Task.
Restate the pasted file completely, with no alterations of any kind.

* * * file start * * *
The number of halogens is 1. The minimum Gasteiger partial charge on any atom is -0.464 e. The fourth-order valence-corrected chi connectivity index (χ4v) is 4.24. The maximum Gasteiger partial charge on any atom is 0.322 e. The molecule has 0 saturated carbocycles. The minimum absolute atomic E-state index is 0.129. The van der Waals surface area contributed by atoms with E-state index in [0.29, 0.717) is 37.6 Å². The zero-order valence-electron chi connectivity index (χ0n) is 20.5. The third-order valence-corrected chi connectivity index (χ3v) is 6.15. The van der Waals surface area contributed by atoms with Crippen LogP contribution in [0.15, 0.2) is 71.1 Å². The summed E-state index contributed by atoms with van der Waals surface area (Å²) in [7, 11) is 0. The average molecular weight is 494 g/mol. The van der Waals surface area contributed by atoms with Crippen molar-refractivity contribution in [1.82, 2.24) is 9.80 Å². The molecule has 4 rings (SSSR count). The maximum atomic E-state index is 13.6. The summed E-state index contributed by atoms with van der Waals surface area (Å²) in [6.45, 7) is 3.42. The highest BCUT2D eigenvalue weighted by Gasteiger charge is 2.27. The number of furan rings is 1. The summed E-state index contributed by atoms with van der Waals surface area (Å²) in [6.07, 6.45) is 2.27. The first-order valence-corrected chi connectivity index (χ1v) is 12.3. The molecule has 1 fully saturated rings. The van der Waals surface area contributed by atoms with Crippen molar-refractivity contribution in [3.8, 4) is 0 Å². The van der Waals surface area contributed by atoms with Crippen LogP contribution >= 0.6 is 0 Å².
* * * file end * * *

The number of halogens is 1. The minimum Gasteiger partial charge on any atom is -0.464 e. The fourth-order valence-corrected chi connectivity index (χ4v) is 4.24. The maximum Gasteiger partial charge on any atom is 0.322 e. The molecule has 0 saturated carbocycles. The minimum absolute atomic E-state index is 0.129. The van der Waals surface area contributed by atoms with E-state index in [0.29, 0.717) is 37.6 Å². The zero-order valence-electron chi connectivity index (χ0n) is 20.5. The third-order valence-corrected chi connectivity index (χ3v) is 6.15. The van der Waals surface area contributed by atoms with Crippen LogP contribution in [0.15, 0.2) is 71.1 Å². The summed E-state index contributed by atoms with van der Waals surface area (Å²) in [7, 11) is 0. The average molecular weight is 494 g/mol. The van der Waals surface area contributed by atoms with Crippen molar-refractivity contribution in [1.82, 2.24) is 9.80 Å². The molecule has 4 rings (SSSR count). The maximum atomic E-state index is 13.6. The summed E-state index contributed by atoms with van der Waals surface area (Å²) in [6.45, 7) is 3.42. The highest BCUT2D eigenvalue weighted by Gasteiger charge is 2.27. The number of furan rings is 1. The summed E-state index contributed by atoms with van der Waals surface area (Å²) in [6.07, 6.45) is 2.27. The first-order valence-corrected chi connectivity index (χ1v) is 12.3. The molecule has 1 fully saturated rings. The van der Waals surface area contributed by atoms with Crippen molar-refractivity contribution in [3.8, 4) is 0 Å². The van der Waals surface area contributed by atoms with Crippen LogP contribution >= 0.6 is 0 Å².